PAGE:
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Part exchange to buy retirement home - Carers UK Forum

Part exchange to buy retirement home

All about money
Hi All - has anyone had any experience of this - where you sell yr (parents) property to a retirement home so you can move in quickly without having to sell yr parents house first - assuming you would take a big hit on the price but much easier in terms of paperwork. Worthwhile ? Thanks - Costa
Do NOT do this!!!
Tell us more about your parents situation.
Need to move parents near me fairly rapidly as health declining and they are over 3 hrs away , current house becoming unsuitable. Looking at retirement flat type thing bringing in carers. Will.probably need to invoke POA to sort out their finances. Should be able to sell house but maybe not quickly hence looking at part exchange
Cheers
Anyone?
My sister in law developed dementia, my nephew and niece rented out the house to help pay the care home fees.
Why don't you just rent a home down here, because sadly they may not live too much longer, is it worth the hassle of buying somewhere?
What care is available where they live? Have Social Services done a Needs Assessment for them both.
Would it be better to find a care home with a double room for them?
Just a few ideas to consider.
How old are they, and what exactly is wrong with them?
Hello Costa. I cannot give final advice on what you should do - that decision is up to you - but I can add some further ideas for for you to consider. Let me consider some points, one at a time.

Should your parents relocate?
You want your parents to move near you, but not actually live with you. I quite understand why you think that would be an attractive arrangement. Just one point of slight warning. Elderly people may sometimes be unsettled by moving into an unfamiliar area. However, if they are already familiar with the area where you live and are enthusiastic about the idea of moving there, there should not be a problem. I presume you cannot move to where they are because of your job.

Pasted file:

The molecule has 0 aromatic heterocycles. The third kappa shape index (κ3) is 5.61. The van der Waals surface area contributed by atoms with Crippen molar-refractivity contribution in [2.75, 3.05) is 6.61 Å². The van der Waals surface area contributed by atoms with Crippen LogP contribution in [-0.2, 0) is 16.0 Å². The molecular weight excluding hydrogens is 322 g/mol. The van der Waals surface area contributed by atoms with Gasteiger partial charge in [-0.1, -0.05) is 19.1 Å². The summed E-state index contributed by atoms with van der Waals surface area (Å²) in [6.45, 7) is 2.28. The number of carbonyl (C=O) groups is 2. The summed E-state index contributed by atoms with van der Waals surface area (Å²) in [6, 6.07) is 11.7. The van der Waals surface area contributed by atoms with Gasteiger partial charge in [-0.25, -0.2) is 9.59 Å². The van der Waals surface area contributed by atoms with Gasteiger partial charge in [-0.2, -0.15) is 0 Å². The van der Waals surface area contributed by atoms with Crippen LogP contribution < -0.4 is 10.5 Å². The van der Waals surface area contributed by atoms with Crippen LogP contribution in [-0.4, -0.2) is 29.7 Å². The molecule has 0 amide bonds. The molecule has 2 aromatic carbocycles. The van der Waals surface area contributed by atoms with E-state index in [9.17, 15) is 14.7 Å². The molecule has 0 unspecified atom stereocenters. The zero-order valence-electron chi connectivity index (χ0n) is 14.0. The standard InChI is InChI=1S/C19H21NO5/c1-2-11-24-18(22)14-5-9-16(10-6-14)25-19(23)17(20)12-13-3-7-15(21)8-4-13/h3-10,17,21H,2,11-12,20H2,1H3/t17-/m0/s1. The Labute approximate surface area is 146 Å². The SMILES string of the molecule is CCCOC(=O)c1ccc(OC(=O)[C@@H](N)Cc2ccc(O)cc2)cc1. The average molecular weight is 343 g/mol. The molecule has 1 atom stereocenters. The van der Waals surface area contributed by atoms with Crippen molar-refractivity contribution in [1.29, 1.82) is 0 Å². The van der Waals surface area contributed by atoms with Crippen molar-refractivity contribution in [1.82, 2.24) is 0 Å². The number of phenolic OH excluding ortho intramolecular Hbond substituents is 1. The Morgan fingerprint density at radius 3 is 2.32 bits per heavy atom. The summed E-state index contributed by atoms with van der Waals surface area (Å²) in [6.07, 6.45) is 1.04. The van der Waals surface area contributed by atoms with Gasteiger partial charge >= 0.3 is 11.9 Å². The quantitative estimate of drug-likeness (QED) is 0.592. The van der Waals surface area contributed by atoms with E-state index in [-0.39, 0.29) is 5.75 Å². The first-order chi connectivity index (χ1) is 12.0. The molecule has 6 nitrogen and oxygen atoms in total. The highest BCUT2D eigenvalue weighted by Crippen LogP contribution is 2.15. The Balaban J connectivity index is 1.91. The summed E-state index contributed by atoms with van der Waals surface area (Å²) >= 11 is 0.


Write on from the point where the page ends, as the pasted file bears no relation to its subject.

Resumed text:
What type of accommodation?
It sounds as though you favour the idea of a retirement home, and do not think they need a care home at present. You could also consider warden-monitored sheltered accommodation. A rented dwelling could be a stopgap solution to get them into your area quickly without waiting for their house to be sold, but other than that, it would not have any real advantage over an ordinary house. Round where I live, the rental for a small house would be around £800 per calendar month, possibly more depending on location. A care home could cost this much for a week. My own assessment of retirement homes is that they are very suitable accommodation but not particularly cheap. A two-bedroomed appartment would be roughly the same price as a three-bedroomed semi-detached house in the same area. There are charges on top of that; service and maintenance charges, and I expect ground rent because I imagine these properties are sold on a leasehold tenure.

Should you part-exchange?
There are expenses involved in selling a house - estate agent commission, legal fees, etc. If you part-exchange, these expenses are taken off your hands. Therefore you cannot expect to receive as much for the house as "expected market value". However this would get your parents moved into a retirement home quickly and with little hassle, and would avoid the expenses of stopgap renting. Another warning: selling a house at a distance is more difficult and has more pitfalls than selling locally. I once moved 300 miles to start a new job, but it took quite a while to sell my house. At that distance it was difficult to keep control over surveyors and builders doing remedial work, and some fittings were stolen, so I felt I lost out a little.

Summing up
Overall, therefore you need to balance the costs and benefits of one option against another. It may not be a bad idea to approach a retirement home organisation and get an idea of costs of accommodation and how much part exchange you could expect, but don't commit to anything until you have considered all options. The time is also ripe to start talking to a conveyancing solicitor, and discussing with them all these options and the legal position. If you have Power of Attorney, involve your parents as much as possible in all decisions. It is their house, after all.